ECB Seeks New Powers to Deal With Clearing Crises Outside the EU

(Bloomberg) -- The European Central Bank is pushing Brussels policy makers for major new powers over clearinghouses in the U.S. and London post-Brexit, upping the stakes in a battle between global regulators on oversight of the multi-trillion-dollar market.

The ECB wants the ability to demand changes at a foreign clearinghouse during a future crisis, according to a paper from the central bank that was seen by Bloomberg News. For example, the ECB would be able to require a big clearinghouse in the U.S. or the U.K. after Brexit to collect more collateral from clients and increase its liquidity buffers.

The powers are necessary in “exceptional situations” to ensure that a problem in a foreign clearinghouse doesn’t ripple back to EU markets and hamper the ability of a member state’s central bank to set monetary policy, the ECB said in the document, which was dated April 11.

An ECB spokesman declined to comment. The U.S. has been concerned about overreach by European institutions and direct meddling with its own oversight of clearing firms, a concern that could be exacerbated by the latest ECB push.

The paper was prepared for a meeting of EU government officials who are making changes to initial proposals. Some member states have been skeptical of granting the ECB too much power over clearing firms, according to a person familiar with the talks who spoke on the condition of anonymity.

Clearinghouses stand between the two sides of a derivatives trade and hold collateral, also known as margin, from both in case a member defaults. The bulk of euro-denominated derivatives are currently cleared by a unit of London Stock Exchange Plc, which turned the issue into a flashpoint after the Brexit referendum as EU politicians laid claim to the business.

Read more about London’s fight to remain a financial hub after Brexit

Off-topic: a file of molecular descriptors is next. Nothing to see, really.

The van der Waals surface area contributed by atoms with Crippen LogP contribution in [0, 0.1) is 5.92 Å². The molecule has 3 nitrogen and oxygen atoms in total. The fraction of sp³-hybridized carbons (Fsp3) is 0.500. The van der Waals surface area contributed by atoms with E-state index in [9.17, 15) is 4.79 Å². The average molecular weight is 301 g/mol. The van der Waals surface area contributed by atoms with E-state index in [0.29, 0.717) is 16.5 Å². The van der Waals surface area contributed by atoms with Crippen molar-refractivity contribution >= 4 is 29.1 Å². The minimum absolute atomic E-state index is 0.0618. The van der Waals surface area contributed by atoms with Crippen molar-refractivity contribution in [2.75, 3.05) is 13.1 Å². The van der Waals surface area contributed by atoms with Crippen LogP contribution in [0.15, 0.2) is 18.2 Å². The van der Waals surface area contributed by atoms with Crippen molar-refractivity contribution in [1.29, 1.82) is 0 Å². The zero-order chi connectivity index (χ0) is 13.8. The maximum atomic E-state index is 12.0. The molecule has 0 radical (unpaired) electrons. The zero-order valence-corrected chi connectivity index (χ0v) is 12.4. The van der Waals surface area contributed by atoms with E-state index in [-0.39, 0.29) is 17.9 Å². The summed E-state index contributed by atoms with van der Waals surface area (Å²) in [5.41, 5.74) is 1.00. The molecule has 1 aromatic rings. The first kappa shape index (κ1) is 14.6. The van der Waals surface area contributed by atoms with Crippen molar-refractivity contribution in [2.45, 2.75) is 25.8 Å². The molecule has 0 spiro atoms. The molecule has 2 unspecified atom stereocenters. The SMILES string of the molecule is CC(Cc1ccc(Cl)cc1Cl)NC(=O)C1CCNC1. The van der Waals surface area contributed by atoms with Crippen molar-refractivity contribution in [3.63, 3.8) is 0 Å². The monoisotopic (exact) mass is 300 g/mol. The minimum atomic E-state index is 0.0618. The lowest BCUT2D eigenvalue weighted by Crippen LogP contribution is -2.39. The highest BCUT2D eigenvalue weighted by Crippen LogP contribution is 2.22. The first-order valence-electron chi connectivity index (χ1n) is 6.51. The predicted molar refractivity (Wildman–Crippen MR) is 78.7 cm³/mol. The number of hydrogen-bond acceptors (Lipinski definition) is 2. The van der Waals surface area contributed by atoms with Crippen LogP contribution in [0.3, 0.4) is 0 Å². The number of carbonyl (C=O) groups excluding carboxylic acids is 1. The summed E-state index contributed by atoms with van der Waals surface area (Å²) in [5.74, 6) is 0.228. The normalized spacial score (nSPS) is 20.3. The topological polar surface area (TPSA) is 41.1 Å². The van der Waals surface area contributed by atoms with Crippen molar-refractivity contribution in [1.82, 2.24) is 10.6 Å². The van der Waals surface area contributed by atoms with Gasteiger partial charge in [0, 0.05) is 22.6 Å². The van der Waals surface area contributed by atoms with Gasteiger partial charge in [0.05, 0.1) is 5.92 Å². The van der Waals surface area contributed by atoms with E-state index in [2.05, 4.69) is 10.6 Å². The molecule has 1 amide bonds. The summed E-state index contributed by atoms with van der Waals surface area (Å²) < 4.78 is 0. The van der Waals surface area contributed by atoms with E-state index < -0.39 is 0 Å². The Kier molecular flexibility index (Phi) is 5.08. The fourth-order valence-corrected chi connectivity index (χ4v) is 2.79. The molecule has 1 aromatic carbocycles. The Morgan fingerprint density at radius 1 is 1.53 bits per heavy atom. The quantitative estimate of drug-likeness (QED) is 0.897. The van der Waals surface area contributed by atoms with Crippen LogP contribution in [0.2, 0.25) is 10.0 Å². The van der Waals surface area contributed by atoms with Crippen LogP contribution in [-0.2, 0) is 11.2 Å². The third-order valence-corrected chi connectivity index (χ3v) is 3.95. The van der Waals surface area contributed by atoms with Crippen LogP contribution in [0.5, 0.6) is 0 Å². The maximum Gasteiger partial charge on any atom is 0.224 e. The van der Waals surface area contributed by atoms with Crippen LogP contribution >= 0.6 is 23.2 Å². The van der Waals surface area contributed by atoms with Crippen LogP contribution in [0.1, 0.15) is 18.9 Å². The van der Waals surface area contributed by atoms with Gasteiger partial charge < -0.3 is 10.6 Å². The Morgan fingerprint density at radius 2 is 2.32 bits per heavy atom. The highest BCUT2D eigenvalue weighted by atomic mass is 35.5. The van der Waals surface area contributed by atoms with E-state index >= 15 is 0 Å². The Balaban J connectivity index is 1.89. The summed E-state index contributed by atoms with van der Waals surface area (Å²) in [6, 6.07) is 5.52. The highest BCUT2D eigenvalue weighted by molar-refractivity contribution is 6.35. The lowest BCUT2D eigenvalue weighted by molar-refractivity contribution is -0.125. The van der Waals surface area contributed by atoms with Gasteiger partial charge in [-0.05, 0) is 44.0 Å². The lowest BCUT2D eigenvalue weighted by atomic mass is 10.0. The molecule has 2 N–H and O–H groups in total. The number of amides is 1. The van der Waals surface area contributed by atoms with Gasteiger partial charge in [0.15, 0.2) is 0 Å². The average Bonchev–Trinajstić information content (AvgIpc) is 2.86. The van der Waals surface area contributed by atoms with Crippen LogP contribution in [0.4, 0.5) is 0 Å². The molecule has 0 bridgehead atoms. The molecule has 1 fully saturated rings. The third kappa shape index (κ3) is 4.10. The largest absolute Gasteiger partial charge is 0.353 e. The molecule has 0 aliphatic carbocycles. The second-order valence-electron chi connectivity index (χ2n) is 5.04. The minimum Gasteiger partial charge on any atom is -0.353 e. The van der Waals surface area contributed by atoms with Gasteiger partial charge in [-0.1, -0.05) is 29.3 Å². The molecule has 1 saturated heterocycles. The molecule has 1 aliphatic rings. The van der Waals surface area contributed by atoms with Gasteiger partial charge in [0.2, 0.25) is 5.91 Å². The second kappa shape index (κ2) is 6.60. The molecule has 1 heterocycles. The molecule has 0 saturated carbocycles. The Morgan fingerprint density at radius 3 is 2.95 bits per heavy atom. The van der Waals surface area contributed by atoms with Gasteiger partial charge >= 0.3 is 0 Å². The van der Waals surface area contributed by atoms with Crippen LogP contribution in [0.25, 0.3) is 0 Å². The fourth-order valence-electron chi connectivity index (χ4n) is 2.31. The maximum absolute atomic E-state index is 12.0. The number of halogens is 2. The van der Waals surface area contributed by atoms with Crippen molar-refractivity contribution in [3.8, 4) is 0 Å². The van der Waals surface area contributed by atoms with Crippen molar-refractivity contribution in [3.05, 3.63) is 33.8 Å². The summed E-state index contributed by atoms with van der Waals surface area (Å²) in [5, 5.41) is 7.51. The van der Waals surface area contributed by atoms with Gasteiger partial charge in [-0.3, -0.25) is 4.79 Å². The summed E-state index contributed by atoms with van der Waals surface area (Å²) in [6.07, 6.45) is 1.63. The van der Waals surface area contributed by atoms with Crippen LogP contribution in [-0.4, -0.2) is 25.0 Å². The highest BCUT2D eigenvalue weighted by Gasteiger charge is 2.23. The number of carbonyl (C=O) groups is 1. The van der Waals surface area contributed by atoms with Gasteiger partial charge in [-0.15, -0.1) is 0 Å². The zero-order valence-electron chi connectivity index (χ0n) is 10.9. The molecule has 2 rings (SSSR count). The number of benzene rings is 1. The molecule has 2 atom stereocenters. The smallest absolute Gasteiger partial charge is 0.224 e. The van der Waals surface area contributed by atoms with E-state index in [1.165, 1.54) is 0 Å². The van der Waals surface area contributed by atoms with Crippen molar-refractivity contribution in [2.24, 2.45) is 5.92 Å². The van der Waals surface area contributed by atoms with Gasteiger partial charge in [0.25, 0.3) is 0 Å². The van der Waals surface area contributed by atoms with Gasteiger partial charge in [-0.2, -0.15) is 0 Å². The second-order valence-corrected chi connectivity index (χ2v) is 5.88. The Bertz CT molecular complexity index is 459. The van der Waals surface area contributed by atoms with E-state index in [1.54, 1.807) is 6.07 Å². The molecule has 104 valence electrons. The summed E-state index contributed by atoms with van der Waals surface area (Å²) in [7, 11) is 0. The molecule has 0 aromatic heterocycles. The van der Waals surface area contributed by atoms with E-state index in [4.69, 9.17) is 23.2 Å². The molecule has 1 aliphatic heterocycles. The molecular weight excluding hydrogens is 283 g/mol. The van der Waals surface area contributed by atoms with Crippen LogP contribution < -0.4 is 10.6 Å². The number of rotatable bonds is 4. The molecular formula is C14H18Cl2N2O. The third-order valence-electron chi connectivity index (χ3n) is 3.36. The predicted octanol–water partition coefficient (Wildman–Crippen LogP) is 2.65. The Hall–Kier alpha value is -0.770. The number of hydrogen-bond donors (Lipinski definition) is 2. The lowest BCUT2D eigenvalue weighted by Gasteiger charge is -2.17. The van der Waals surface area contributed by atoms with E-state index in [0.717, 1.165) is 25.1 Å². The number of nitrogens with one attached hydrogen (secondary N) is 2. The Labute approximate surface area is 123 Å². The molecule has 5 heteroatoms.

The EU is now working on legislation that would increase oversight of third-country clearinghouses and could, as a last resort, force the business to move to the continent. Negotiators are still working out details including how powers would be divided between different authorities, such as the ECB and the Paris-based European Securities and Markets Authority.

The talks are being closely watched by regulators in the U.S., who have warned that the planned changes could upend an arrangement with the EU that allows for mutual market access and that took years to negotiate.

At present, the biggest market for euro-denominated derivatives outside the EU is the U.S. Activity there is regulated primarily by the Commodity Futures Trading Commission, whose regulatory standards the EU judges as ‘equivalent’ to its own, and vice versa. If the equivalence agreements were to break down, market liquidity would suffer and the EU would probably require much higher capital requirements for EU firms trading through U.S. clearinghouses. That would make the business much more expensive.

London -- a much bigger marketplace for euro-denominated derivatives than the U.S. -- is set to face the same regulatory risk when the U.K. leaves the EU and becomes ’a third country’ from the EU’s point of view. Given that a large share of London-based trade involves EU-resident entities, the ensuing loss of liquidity could be highly damaging to central counterparties based there. While the ECB’s proposed language accepts the general principle of equivalence, in concrete terms it demands a degree of greater control over major London-based CCPs, which would require another politically sensitive concession of sovereignty in the Brexit negotiations.

Among the new powers proposed by the ECB are:

  • Making a clearinghouse increase cash collateral
  • Limiting cross-currency exposures
  • Requiring a firm to collect margin more frequently

The ECB’s proposal acknowledges that “an appropriate balance needs to be struck,” assuring that any measure by the ECB and other EU central banks should focus on “systemic liquidity risk” for the relevant currency and wouldn’t amount to “micro-managing the liquidity risk” of individual firms.

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